Advertising: The Fight for Your Financial Life

by Ryan Yates

Who wouldn't trust that smile?

Do you have the strength and will power to hold on to your money? The class I appreciate most during my college career was Advertising 201.

Not because it launched me into a high-dollar marketing career, but because it opened my eyes to multi-layered elements that marketing companies and retailers use to essentially brainwash the public into spending money.

What You Need to Know

Sure, my opinions about advertising could be taken by many people as some incoherent ramblings of a conspiracy driven mind damaged by too much television.

But the fact is this, there is a war going on for your money. Everyone wants it. And they spend millions, even billions of dollars in marketing research and advertising to find the best way to convince you to do so.

One of my favorite quotes that simultaneously makes my blood boil comes from Will Rogers. It reads, “Advertising is the art of convincing people to spend money they don’t have for something they don’t need.”

What’s So Bad About Advertising?

I’m sure there are those of you out there with a rebuttal that sounds something like, “What’s the big deal? Everyone has the choice not to spend. It’s not the company’s fault if someone can’t stop spending money.”

Although there is plenty of truth to those statements, when you consider the financial, psychological, emotional, and social extremes marketers go to in advertising their products, you have to wonder if we even have a chance to withstand it.

It’s a well-known fact nowadays that many of the country’s top marketing firms have professional psychologists and psychological experts on their payroll to help assist in the creation of ads. They’re picking apart our weaknesses to exploit the money in our bank accounts.

Don’t even get me started on all of the Lobbyists that are sent to Washington in an effort to influence laws and regulations on behalf of retailers.

Tricks of the Trade

There were times in this country when Listerine was touted as a cure for the cold virus and doctors told us that cigarettes were healthy. Seriously!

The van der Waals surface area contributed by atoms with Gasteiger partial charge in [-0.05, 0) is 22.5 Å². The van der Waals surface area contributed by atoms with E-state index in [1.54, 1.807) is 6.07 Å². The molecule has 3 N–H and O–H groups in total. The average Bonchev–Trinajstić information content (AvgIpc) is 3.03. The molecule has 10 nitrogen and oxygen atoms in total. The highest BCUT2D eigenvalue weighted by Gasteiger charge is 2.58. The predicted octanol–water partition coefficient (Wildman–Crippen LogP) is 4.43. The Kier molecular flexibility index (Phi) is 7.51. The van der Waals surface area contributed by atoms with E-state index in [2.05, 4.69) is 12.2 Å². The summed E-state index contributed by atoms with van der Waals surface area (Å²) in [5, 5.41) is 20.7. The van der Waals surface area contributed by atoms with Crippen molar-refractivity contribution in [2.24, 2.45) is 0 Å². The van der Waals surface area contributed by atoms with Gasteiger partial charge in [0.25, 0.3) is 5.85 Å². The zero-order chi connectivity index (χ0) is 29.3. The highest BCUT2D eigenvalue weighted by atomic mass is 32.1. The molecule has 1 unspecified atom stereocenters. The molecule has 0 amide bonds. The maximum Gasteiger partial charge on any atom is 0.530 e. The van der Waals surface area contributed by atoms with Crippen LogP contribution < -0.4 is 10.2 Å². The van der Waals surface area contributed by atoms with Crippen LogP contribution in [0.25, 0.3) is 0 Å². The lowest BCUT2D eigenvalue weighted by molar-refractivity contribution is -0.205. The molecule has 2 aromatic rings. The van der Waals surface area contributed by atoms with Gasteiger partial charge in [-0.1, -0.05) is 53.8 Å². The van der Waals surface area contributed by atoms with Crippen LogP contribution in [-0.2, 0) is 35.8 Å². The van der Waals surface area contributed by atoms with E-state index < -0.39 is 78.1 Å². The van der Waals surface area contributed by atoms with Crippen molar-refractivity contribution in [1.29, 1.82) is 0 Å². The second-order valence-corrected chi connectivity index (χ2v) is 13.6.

Although there are government institutions in place to help protect comsumers against false advertising, there are still plenty of lies that sneak through your television.

What’s worse, we don’t hear about most of the false advertising out there unless we’re directly affected through some sort of class action lawsuit or some other public disclaimer.

Admissions of guilt are far less public than the original ads that contain the lie. It’s just like newspapers running retractions on the back page after running a false story on the front page.

Stand Firm Against the Attacks

My Advertising 201 professor once said that the only way to avoid the influence of advertising was to be asleep. When asleep, he argued, your senses are turned off and the ads cannot penetrate your mind.

I disagree with this idea because I (and I assume others) have had numerous dreams throughout my life about cars, clothes, and numerous other items that I wish I could possess.

I go back to the tried and true information of ‘G.I. Joe’: “Knowing is half the battle.”

I’m not saying there should be a total ban on advertising. I appreciate our freedom of speech. But I do think we should be better informed about practices that are employed within advertising efforts.

We can’t bounce around this life without understanding the fight for our hard earned money. Arm yourself with information, develop your budget, implement your spending plan, and develop your self control.

Photo By Fugue


Fred February 15, 2012 at

I completly agree with the article except for one thing:

“There were times in this country when Listerine was touted as a cure for the cold virus and doctors told us that cigarettes were healthy. Seriously!”

When ever I have a cold or sore throat, I gargle with Listerine and it takes care of it most of the time.

Ryan Yates February 17, 2012 at

Fred, I’m right there with you . . . sort of. I know that there have been numerous tests that have concluded there is no medicinal effect of Listerine on colds or soar throats. So conclusive that Listerine has incurred mega fines.

But I always gargle a little more when I have a cold or sore throat. I guess sometimes it’s a matter of mind over body. If I believe it works, then it works, lol.

Dave Hilton February 15, 2012 at

I’ve spent most of life in media/advertising & you’re right. A lot of my job is making you realize that you didn’t know how bad you needed to buy/use something.

Once you build a certain level of rapport…people consider you a friend & will buy/use whatever you suggest to them. Even things they don’t (or shouldn’t) want. Not that you need a reminder- but just look at Suze “Sellout” Orman & that stupid card of hers. People think she’s looking out for their best interests…how sad.

I’ve passed on several (potentially lucrative) endorsement deals because I didn’t believe in the product/service. I’m definitely the exception though.

Ryan Yates February 17, 2012 at

Thanks for the input Dave. It definitely seems like a fine line to walk. And yes, I’m in agreement about the frustration with the ‘Approved Card’.

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